The clouds are lower, and visibility is failing. Fuel isn’t a problem yet, but time is ticking. Were it only a little easier to see, you could spot a landmark, reorient yourself, and find the way home. Somewhere out there is a 1,500-foot-high peak, and numerous towers.
Avoiding scenarios like that is an everyday concern for pilots of basic or modestly equipped aircraft, even if the possibility may strike many digital-age pilots as remote. But throw in a little complacency, an electrical problem, and some weather, and suddenly your pilotage skills could be put to the test.
How would you fare?
Here’s a way to find out: Get “lost.” Not with the risks—think obstruction hazards or airspace incursions—that you could face under adverse conditions. Make re-establishing exact knowledge of your position a controlled experiment that tests the skills needed to cope with the real thing.
This is not a hard experiment to set up safely and effectively with your instructor aboard as facilitator and safety pilot. During a cross-country diversion exercise, descend to a safely low altitude and establish your exact position en route to the alternate airport using visual checkpoints, estimated groundspeed, and track.
You can test the same skills as the immediate follow-up to a period of dual practice of flight by reference to instruments (during which you have not been permitted to look outside for a while).
Stumped as to your whereabouts? Then you must decide on an “appropriate course of action,” as called for in the Private Pilot Practical Test Standards (PTS), and subject to the flight conditions your CFI has imposed for the drill.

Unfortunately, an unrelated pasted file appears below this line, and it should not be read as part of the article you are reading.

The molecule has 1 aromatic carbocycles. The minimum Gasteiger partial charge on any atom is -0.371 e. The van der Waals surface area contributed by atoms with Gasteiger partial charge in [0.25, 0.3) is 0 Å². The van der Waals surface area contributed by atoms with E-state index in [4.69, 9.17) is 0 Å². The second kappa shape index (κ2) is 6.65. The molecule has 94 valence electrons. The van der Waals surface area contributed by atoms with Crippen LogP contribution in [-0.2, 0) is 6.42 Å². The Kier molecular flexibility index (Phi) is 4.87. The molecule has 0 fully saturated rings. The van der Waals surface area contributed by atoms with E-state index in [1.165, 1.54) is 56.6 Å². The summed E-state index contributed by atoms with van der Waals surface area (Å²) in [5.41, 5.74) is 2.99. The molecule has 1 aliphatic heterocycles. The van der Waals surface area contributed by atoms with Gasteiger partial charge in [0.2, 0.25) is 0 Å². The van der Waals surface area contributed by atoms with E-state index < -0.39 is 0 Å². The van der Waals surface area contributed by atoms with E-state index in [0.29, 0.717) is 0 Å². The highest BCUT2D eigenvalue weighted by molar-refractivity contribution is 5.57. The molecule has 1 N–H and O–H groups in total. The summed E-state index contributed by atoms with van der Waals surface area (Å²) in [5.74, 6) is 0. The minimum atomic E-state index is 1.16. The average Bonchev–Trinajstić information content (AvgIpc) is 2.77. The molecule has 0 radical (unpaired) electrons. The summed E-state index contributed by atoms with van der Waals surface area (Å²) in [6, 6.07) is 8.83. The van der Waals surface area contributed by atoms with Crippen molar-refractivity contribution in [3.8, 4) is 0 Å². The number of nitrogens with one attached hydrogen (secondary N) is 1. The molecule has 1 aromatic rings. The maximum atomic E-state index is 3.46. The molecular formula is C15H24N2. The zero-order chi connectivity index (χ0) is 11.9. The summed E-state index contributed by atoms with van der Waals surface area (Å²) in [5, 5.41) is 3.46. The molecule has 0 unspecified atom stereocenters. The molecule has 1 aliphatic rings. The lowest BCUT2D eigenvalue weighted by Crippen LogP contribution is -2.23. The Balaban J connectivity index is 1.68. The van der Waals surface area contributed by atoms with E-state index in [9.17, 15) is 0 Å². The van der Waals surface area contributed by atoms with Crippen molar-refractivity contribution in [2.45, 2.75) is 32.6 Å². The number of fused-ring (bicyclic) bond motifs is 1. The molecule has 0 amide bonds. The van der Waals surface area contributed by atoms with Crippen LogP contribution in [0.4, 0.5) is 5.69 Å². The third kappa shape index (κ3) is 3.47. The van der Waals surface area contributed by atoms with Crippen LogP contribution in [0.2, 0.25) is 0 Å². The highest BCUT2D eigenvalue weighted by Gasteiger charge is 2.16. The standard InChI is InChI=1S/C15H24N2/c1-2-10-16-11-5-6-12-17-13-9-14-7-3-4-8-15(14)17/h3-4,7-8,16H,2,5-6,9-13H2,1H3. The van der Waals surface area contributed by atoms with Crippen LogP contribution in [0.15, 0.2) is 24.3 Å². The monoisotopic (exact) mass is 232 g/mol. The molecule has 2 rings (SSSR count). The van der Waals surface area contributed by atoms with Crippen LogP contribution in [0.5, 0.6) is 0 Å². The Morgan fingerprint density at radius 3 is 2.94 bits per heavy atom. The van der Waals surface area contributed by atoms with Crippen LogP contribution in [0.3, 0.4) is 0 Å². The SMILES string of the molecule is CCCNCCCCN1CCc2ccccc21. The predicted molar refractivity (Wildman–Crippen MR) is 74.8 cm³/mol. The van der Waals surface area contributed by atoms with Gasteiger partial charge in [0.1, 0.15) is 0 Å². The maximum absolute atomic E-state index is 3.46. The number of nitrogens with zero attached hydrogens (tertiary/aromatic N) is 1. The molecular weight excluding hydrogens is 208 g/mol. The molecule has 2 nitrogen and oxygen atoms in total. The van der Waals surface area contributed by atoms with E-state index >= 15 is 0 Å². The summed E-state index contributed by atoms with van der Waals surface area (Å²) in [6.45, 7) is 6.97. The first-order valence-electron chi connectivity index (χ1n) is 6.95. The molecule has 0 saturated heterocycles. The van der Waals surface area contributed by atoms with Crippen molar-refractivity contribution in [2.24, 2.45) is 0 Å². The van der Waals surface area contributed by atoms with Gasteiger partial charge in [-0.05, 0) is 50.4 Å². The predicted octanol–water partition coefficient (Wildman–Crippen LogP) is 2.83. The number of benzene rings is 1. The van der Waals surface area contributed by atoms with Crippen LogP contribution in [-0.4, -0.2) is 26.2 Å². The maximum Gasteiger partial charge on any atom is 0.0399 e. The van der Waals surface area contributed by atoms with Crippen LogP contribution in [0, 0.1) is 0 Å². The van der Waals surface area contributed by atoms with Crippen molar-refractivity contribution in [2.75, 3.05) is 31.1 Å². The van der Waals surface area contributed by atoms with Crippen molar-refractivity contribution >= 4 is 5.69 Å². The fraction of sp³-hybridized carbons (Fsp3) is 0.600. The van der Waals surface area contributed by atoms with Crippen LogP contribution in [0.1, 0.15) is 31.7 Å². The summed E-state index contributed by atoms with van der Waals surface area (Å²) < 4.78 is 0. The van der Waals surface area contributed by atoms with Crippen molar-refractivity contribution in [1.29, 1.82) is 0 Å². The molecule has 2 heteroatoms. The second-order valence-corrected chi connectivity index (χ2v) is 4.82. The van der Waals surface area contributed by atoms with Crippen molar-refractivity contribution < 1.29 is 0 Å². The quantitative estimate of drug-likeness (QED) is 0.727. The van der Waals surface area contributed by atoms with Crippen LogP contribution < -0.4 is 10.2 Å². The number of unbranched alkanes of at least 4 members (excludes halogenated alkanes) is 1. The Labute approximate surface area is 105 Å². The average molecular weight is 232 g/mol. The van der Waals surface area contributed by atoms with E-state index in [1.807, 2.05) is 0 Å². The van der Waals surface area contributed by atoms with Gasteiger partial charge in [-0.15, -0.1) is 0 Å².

Getting un-lost doesn’t have to be a visual-references-only process. Leaving the GPS switched off, see if you can determine your position using intersecting radials from two VORs—in essence, creating your own waypoint. Be sure to verify your findings using a visual checkpoint that should now be visible from your probable position. Find more tips in the Air Safety Institute Emergency Operations Webinar.
Speaking of the PTS, it’s not just for tests. The Flight Training Checkride column reminded pilots that “the FAA, Congress, your insurance carrier, your passengers, and anyone else who has an interest in how safely you fly expects you to fly per the PTS.”
That could mean having to do things the old-fashioned way someday.
Flight Training News
The first pilot to complete Redbird Skyport’s simulator-first flight training earned a private pilot certificate on May 7. Abraham McIntyre, executive director of Bahamas Methodist Habitat, took his checkride with 33 hours of simulator training followed by 41 hours of flight time. McIntyre trained for all maneuvers and even took a mock checkride in the simulator before stepping into an aircraft. Read more >>
Learn to Fly events target future pilots
Prospective pilots will have an opportunity to take the first step toward a certificate May 19 through dozens of International Learn to Fly Day events that will feature free orientation flights. The Experimental Aircraft Association said local EAA chapters and aviation organizations are leading the way by offering the adult orientation flights. AOPA will sponsor its event June 2 at Frederick Municipal Airport because of airspace restrictions related to the G8 Summit the weekend of May 19. Read more > >
Horne to talk weather at June Flight Training chat